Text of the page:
• Avoid parking on curves or on the downside of undulated roads that obscure the approach of oncoming traffic.
  • Park as far off the traveled roadway as safely possible. Remember shoulders can be soft and have a steep drop-off or ditch.
  • When stopped, set parking brakes.
  • Notify employer as soon as possible to arrange roadside assistance.
  • Avoid falling into traffic by using three points of contact exiting /entering the cab or climbing onto the catwalk or trailer.
  • Walk along the side of the vehicle opposite traffic.
  • Watch out for debris or uneven surfaces when outside the vehicle.
  • Use a visible flashlight after dark.
  • Wear reflective clothing (such as a high visibility safety vest) when exiting the vehicle.

Even if a parked semi-truck is illuminated at night, there is a recognized condition known as the “Moth Effect” which may contribute to an unwary driver running into a truck parked on the shoulder. The “Moth Effect” occurs when drivers are attracted to flashing lights or other things along the roadway, especially when fatigued.  The “Moth Effect” is most likely when visibility conditions are reduced at night or in fog or heavy rain which is common in Georgia. When required to stop due to extreme weather conditions, truckers should attempt to get to the next exit in order to avoid blocking the “clear area” on the roadside.

When presented with catastrophic crashes that involve a commercial motor vehicle parked by the side of the road, we investigate deeply and retain appropriate experts. We have to determine why the driver chose that particular spot to pull off and stop.  We normally download electronic control module data and other electronic records from both vehicles. How long had the truck been parked? Was there a dash cam video on either vehicle that could be evidence? Was it an actual emergency or mechanical failure? Was the driver failing to follow safety rules and simply stopped for a “break” on the roadside rather than in a safe place off the road? Did the truck driver have the ability to stop in a safer location?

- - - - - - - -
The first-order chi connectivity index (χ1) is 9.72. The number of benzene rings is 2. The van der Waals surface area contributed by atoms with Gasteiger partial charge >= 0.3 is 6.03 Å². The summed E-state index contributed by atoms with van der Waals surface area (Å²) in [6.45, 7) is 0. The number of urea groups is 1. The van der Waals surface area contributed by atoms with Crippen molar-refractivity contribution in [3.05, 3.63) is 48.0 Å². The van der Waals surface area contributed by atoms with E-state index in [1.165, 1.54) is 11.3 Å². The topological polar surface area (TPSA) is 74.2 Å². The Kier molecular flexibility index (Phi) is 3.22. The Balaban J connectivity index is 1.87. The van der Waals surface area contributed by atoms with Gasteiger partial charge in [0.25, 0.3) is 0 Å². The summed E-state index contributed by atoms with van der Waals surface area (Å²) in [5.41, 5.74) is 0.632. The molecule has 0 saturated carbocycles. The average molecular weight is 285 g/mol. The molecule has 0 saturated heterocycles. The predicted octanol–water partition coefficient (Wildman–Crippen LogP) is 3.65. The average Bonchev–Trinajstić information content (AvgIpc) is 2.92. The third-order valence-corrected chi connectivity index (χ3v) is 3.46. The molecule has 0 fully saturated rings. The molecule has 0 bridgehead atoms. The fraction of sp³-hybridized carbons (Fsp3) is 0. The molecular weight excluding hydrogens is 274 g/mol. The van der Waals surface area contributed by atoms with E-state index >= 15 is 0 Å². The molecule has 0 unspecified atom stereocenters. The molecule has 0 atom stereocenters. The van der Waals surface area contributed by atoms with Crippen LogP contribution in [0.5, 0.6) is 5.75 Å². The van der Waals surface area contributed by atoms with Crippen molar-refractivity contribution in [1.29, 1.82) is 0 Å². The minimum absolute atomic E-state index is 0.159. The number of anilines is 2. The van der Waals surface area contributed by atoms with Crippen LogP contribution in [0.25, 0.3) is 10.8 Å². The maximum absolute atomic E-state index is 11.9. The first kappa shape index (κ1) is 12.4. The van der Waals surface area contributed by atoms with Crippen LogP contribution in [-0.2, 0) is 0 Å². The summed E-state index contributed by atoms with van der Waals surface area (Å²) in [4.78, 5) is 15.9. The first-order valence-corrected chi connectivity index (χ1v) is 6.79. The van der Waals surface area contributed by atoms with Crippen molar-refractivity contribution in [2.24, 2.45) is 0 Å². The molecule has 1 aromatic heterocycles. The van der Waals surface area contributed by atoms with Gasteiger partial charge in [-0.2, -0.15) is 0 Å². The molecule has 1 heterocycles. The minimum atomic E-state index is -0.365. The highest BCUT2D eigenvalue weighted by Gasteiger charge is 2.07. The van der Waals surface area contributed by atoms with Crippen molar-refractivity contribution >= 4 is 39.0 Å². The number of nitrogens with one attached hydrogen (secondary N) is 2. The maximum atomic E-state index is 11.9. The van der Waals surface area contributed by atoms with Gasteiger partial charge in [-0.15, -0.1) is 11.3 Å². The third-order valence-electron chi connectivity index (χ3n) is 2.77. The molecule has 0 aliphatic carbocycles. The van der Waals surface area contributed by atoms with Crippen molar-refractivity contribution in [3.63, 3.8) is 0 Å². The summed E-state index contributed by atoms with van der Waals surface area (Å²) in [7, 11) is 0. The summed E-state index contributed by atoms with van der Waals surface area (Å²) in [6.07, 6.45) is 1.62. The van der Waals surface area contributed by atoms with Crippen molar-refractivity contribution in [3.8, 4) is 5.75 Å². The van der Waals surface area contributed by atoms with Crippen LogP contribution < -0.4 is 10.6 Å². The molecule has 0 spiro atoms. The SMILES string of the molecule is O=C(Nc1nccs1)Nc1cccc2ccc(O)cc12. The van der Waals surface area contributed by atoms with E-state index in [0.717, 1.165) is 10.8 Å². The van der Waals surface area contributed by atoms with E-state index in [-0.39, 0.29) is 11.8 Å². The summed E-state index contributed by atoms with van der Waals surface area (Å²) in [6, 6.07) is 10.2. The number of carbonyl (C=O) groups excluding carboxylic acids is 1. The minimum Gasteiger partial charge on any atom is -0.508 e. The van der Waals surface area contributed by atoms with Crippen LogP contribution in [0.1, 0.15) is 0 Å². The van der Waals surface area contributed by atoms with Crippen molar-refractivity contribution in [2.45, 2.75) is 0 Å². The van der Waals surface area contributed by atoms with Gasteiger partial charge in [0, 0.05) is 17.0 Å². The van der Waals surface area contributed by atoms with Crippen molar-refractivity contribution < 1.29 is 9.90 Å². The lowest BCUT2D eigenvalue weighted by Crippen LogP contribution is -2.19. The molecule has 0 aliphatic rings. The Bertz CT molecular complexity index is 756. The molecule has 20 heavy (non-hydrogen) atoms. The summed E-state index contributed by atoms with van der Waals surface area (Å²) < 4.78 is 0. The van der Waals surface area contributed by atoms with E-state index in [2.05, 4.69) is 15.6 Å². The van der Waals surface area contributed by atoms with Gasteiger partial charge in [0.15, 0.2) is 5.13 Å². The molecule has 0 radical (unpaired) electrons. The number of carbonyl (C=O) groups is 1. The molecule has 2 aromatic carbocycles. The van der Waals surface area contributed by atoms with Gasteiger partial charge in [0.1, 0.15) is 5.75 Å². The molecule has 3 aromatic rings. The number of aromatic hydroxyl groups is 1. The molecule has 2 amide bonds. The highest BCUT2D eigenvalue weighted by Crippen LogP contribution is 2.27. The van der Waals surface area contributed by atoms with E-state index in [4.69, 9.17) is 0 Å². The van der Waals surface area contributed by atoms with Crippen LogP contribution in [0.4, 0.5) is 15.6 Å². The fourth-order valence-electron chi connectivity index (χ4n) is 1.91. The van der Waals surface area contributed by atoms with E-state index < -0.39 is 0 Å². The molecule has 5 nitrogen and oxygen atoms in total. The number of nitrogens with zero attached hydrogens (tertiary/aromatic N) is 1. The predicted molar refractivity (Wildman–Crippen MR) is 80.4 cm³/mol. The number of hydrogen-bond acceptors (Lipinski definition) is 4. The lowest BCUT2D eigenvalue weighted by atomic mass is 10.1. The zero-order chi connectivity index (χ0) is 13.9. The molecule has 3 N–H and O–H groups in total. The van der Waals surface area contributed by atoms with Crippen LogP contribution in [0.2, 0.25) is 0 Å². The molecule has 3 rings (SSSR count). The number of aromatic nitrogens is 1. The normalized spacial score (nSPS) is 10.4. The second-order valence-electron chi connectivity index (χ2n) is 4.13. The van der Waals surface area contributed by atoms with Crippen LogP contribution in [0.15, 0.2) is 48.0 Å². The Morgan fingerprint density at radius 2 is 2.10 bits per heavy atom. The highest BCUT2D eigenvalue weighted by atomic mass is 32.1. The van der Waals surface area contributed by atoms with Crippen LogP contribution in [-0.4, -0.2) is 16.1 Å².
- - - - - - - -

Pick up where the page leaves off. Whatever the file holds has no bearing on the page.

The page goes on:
If a family member is badly injured or killed in a collision with a tractor trailer parked on the roadside, call us at (404) 253-7962 for a consultation to see whether or not there is a viable case.

Ken Shigley is a 2019 recipient of the “Tradition of Excellence” Award from the State Bar of Georgia General Practice & Trial Section.

Mr. Shigley is the first Georgia lawyer to earn three national board certifications in his practice area from the National Board of Trial Advocacy – in Civil Trial Law, Civil Practice Law and Truck Accident LawHe is a board member of the Academy of Truck Accident Attorneys, and former chair of the American Association for Justice Motor Vehicle Collision, Highway & Premises Liability Section, which includes the Trucking Litigation Group. 

He is lead author of Georgia Law of Torts: Trial Preparation and Practice, now in its tenth annual edition with Thomson Reuters West. His law practice is focused on catastrophic injury and wrongful death including those arising from commercial trucking accidents and those involving brainneckbackspinal cordamputation and burn injuries. 

In 2011-12, Mr. Shigley was president of the State  Bar of Georgia, which includes all the lawyers and judges in Georgia.  He also is a former chair of the Institute for Legal Education in Georgia (board member 2008-2019, chair 2012-13),  State Bar of Georgia Tort & Insurance Practice Section (1994-95), and the Georgia Insurance Law Institute (1994). 

A former prosecutor and former insurance defense lawyer, Mr. Shigley is a graduate of Furman University and Emory University Law School. He is a widower,  father of two adult children, and an elder in his church.